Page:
Younger age was associated with longer duration of PCA use (P=.032). A diagnosis of hematologic malignancy was also associated with longer duration on PCA (P=.0001); this association between hematologic malignancies and duration of PCA use persisted despite exclusion of the patients with mucositis (P=.001). There was also a trend toward decreased 30-day readmission rates with longer duration on PCA (P=.054).

Description of the patterns of PCA use, including opioid type at the time of PCA initiation and discontinuation, number of patients who had a change to the PCA opioid type, use of basal infusion, and rate of adverse effects while on PCA, are detailed in Table 3. Hydromorphone was the initial opioid

Table 2.

Hospital Course

Table 2.
Table 3.

PCA Use Characteristics

Table 3.
administered via PCA in 87.8% of patients (n=79); 11 patients (12.2%) had a change in the opioid type during their admission. Reasons for changing opioids included patient preference, lack of effect of prior opioid, or patient-reported side effects. Approximately half of patients (52.2%; n=47) received a basal infusion of opioid administered through PCA during their admission. One-third of patients (32.2%; n=29) were started on basal infusion at the time of PCA initiation. Use of a basal infusion of opioid was associated with longer duration on PCA (P<.0001) and longer hospital admission (P=.0007); however, there was no correlation between use of a basal rate and 30-day readmission for pain (P=.16). There was no relationship between coadministration of opioids (opioids received orally or intravenously in addition to those received via PCA) and PCA length (P=.14), admission length (P=.11), or 30-day readmission for pain (P=.88). We also found no relationship between palliative care consult and duration on PCA (P=.49), length of hospitalization (P=.11), or 30-day readmission for pain (P=.12).

Two doses of naloxone were administered to a single patient due to oversedation while on PCA, but there were no other documented episodes of opioid toxicity or respiratory depression requiring respiratory support or naloxone. (The patient who received naloxone was a 73-year-old man with metastatic cholangiocarcinoma and renal failure who was admitted for persistent emesis and cancer-related pain. He was started on a hydromorphone PCA at admission, with no basal infusion ordered. He received a total of 3.6 mg of hydromorphone via PCA over the 12 hours before administration of naloxone. His oversedation in the setting of receiving opioids was suspected to be secondary to his impaired renal function.)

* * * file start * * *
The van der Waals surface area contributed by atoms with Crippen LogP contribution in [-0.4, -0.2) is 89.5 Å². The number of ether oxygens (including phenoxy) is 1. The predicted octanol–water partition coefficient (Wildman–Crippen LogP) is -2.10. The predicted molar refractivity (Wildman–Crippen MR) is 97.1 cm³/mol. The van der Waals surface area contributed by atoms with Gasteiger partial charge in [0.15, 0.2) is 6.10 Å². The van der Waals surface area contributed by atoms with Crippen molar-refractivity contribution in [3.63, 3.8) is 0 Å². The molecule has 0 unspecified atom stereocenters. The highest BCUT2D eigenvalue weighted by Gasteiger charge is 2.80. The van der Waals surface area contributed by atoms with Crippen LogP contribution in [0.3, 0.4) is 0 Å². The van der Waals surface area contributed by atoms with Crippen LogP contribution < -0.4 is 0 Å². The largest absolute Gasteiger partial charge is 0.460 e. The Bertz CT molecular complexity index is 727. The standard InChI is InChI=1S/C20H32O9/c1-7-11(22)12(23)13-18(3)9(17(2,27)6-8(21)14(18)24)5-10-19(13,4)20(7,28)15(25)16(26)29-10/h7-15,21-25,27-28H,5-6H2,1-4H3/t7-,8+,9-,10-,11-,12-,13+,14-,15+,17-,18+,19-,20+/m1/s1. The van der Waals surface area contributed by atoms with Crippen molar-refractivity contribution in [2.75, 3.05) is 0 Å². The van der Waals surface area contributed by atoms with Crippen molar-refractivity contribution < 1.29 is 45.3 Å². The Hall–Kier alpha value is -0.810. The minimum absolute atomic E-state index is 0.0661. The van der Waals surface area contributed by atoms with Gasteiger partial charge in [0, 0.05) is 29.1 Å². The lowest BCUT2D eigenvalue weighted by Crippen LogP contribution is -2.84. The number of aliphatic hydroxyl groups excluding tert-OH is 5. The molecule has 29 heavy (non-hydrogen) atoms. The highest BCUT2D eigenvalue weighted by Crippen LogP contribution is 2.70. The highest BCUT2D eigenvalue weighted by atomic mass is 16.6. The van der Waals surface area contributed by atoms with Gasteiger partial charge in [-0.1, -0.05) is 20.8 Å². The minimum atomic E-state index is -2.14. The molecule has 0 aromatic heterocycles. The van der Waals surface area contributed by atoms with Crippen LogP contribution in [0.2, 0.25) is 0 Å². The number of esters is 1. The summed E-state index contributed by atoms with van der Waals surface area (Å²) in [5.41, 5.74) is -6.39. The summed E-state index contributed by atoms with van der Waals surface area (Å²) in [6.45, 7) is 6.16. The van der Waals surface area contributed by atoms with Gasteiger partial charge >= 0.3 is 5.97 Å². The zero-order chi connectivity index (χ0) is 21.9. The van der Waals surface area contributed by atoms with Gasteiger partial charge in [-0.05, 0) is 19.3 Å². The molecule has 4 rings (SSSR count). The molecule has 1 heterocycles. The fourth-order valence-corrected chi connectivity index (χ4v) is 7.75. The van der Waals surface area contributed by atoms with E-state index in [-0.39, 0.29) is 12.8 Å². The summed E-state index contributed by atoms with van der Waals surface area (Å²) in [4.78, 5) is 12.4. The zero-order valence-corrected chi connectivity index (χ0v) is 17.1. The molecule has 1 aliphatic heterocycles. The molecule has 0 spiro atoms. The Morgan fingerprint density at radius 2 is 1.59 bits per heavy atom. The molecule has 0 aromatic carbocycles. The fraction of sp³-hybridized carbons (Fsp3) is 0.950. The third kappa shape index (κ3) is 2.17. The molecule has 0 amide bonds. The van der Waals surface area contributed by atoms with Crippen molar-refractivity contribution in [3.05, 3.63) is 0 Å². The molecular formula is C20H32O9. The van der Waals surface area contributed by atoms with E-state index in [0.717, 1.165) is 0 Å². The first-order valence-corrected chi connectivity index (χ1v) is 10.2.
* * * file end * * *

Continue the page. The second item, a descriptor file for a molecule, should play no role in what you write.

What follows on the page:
Of the 27 patients who received PCA during their hospitalization and died before discharge, all had been formally transitioned to comfort care status before their death; none of the patients died of opioid-related complications. At the time of death, 14 of these patients had active PCA orders, whereas the remaining 13 patients had been transitioned to continuous opioid infusions because they were no longer able to self-administer opioids via PCA.

Discussion

This single-center, retrospective study examined the patterns of PCA use and associated outcomes in hospitalized patients with cancer-related pain. We found that younger age and a diagnosis of hematologic malignancy were associated with longer duration on PCA. We also identified a trend toward decreased 30-day readmission rates with longer duration on PCA.

Several studies have shown an association between younger age and severity of pain among patients with cancer.28,29 Our study demonstrated that younger age was associated with longer duration on PCA, suggesting that longer PCA use may be a function of multiple factors, such as more severe pain, cancer biology, opioid metabolism, tolerance, and/or ability to cope. This is supported by previous data showing that the length of time needed to achieve adequate pain control among inpatients with cancer increases with higher pain severity scores, and that younger patients in both the cancer and noncancer settings require higher doses of opioids to achieve analgesia.30,31 This finding, if reproducible in larger prospective studies, may have clinical implications regarding the approach to pain management in young adults with cancer.

Pain severity has also been shown to vary based on cancer type, with head and neck cancer being associated with the highest pain intensity scores.14 Notably, a 2007 meta-analysis of the prevalence of pain among patients with cancer found no statistically significant association between pain prevalence and cancer type; however, this review assessed pain in patients with solid tumors and did not include those with hematologic malignancies.3 Our findings suggest, like younger age, that hematologic malignancies are associated with longer duration of PCA use. Again, using duration of PCA as a proxy for severity of pain among other factors, our findings are consistent with reports of persistent and challenging pain among patients with hematologic malignancies.3234 Because it is well-established that mucositis is a painful and prolonged side effect of chemoradiation therapy in patients with hematologic disease that may also prevent oral administration of medications, we performed a subset analysis excluding patients who received PCA for pain secondary to mucositis. Interestingly, the association between hematologic malignancies and longer PCA duration persisted, despite exclusion of the patients with mucositis.